Wide variance in back surgery rates: geographical area, proximity to surgeons and reimbursement rates factors
A study of 13 states, Why Surgery Rates Vary, by the Workers’ Compensation Research Institute (WCRI) found that a variety of factors including reimbursement rates for doctors and local practice norms account for the wide variance in back surgery rates for injured workers according to location. For example, while 19.6% of injured workers in Oklahoma with back pain went under the knife, only 6.9% of workers in California with the same diagnoses had surgery. Tennessee had high rates and Florida low rates. Noting that approximately 20% of the injuries covered by workers’ compensation are back injuries, the authors of the study say the findings can be used to shape discussions about second opinions, treatment guidelines, and fee schedules.
California has most prolonged workers’ compensation treatment pattern: report
The WCIRB released the California Medical Payment Development Up to 30 Years Post-Injury report examining California’s longer than average medical payout pattern. Researchers found that California has the most prolonged workers’ compensation treatment pattern in the country. Nationally, a much greater share of injuries are resolved within three years of the date of injury. California is unique in that it allows a greater proportion of prolonged treatment and enables acute conditions to become chronic medical problems.
MIOSHA offers streaming video on safety topics
Training videos on more than 40 workplace safety and health topics are now available at no cost to stream instantly through the Michigan Department of Licensing and Regulatory Affairs’ lending library. Among the topics are arc flash, construction, driving, ladder safety, power tools, respirators and violence. Contact the agency at email@example.com for more information and instructions on accessing the videos.
New fact sheets from Cal/OSHA detail worker rights, temp worker requirements
Two new fact sheets from Cal/OSHA outline worker safety rights and employer requirements for protecting temporary workers. Health & Safety Rights: Facts for California Workers includes information such as the state’s requirement that employers implement and maintain a program to prevent injuries and illnesses; workers’ rights to refuse hazardous work or request from their employer certain safety records; and how employees can work with Cal/OSHA before, during and after an inspection.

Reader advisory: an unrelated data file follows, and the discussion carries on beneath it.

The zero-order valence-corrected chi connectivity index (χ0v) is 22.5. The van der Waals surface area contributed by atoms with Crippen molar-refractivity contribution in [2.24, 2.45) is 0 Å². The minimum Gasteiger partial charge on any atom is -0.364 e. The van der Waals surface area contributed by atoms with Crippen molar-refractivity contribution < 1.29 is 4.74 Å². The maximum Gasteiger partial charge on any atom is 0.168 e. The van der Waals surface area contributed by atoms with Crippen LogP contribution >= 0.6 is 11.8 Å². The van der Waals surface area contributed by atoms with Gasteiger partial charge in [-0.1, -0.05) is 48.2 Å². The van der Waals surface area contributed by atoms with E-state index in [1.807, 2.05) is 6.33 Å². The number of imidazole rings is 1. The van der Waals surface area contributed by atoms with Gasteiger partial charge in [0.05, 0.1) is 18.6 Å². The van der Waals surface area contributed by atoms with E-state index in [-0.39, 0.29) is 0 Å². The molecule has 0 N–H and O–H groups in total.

Protecting Temporary Agency Employees explains California-specific legal obligations for multiple employers that employ the same workers. Cal/OSHA breaks down the responsibilities for both the primary employer and the host employer, explains which employer should keep injury records, and lists safe work practices.
Safety videos aimed at hotel housekeeping staff
New videos from WorkSafeBC show best work practices for hotel housekeeping workers to prevent injuries while cleaning bathrooms, dusting, making beds and more. The seven videos, released in May, are all less than two minutes long. Other topics include vacuuming, wringing liquid out of cloths, and emptying garbage cans.
Food workers face higher injury, death rates: study
Food industry workers have a 60 percent higher rate of occupational injury or illness than workers in other industries, according to a study from Emory University. Severe injuries that required time off work were “more than twice as frequent” among food workers, and the risk of occupational death was 9.5 times higher than in non-food jobs. Researchers found that injuries from slips, trips and falls were highest in food processing, storage and retail, possibly because of high use of refrigeration. Risk for occupational illness, injury and death was high in all food industry areas except for food service.
The study was published in the July issue of the Journal of Occupational and Environmental Medicine.
10 interventions can improve staff, patient safety in psychiatric wards: study
Certain interventions can improve the safety of both workers and patients in psychiatric wards, according to a research team from King’s College London. Using the Safewards Model, a project of the King’s College Institute of Psychiatry, Psychology and Neuroscience, 10 interventions intended to improve worker skills and their relationships with patients were implemented and studied.
The study was published in the September issue of the International Journal of Nursing Studies.
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